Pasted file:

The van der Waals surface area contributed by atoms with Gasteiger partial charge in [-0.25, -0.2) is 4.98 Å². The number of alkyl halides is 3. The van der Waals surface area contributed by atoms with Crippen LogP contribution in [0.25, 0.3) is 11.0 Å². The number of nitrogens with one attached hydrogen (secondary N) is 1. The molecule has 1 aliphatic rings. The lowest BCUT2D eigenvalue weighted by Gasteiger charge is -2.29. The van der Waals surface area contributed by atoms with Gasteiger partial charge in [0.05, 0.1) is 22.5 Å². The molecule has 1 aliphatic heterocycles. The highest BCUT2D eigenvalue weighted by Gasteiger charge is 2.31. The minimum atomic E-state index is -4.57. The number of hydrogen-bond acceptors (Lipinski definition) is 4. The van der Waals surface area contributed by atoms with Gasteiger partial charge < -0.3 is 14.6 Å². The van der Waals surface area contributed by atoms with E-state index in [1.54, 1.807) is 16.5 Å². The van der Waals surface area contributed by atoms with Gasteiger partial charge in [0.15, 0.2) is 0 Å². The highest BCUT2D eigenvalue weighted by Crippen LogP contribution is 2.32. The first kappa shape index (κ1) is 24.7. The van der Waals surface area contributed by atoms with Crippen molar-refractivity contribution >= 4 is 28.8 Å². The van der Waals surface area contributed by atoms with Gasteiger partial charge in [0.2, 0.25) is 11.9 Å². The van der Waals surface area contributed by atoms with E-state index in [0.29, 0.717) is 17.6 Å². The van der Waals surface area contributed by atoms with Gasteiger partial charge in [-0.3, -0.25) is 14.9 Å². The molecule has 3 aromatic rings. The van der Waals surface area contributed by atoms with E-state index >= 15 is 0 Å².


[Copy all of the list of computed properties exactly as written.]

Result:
The van der Waals surface area contributed by atoms with Gasteiger partial charge in [-0.25, -0.2) is 4.98 Å². The number of alkyl halides is 3. The van der Waals surface area contributed by atoms with Crippen LogP contribution in [0.25, 0.3) is 11.0 Å². The number of nitrogens with one attached hydrogen (secondary N) is 1. The molecule has 1 aliphatic rings. The lowest BCUT2D eigenvalue weighted by Gasteiger charge is -2.29. The van der Waals surface area contributed by atoms with Gasteiger partial charge in [0.05, 0.1) is 22.5 Å². The molecule has 1 aliphatic heterocycles. The highest BCUT2D eigenvalue weighted by Gasteiger charge is 2.31. The minimum atomic E-state index is -4.57. The number of hydrogen-bond acceptors (Lipinski definition) is 4. The van der Waals surface area contributed by atoms with Gasteiger partial charge < -0.3 is 14.6 Å². The van der Waals surface area contributed by atoms with E-state index in [1.54, 1.807) is 16.5 Å². The van der Waals surface area contributed by atoms with Gasteiger partial charge in [0.15, 0.2) is 0 Å². The highest BCUT2D eigenvalue weighted by Crippen LogP contribution is 2.32. The first kappa shape index (κ1) is 24.7. The van der Waals surface area contributed by atoms with Crippen molar-refractivity contribution >= 4 is 28.8 Å². The van der Waals surface area contributed by atoms with Gasteiger partial charge in [0.2, 0.25) is 11.9 Å². The van der Waals surface area contributed by atoms with E-state index in [0.29, 0.717) is 17.6 Å². The van der Waals surface area contributed by atoms with Gasteiger partial charge in [-0.3, -0.25) is 14.9 Å². The molecule has 3 aromatic rings. The van der Waals surface area contributed by atoms with E-state index >= 15 is 0 Å².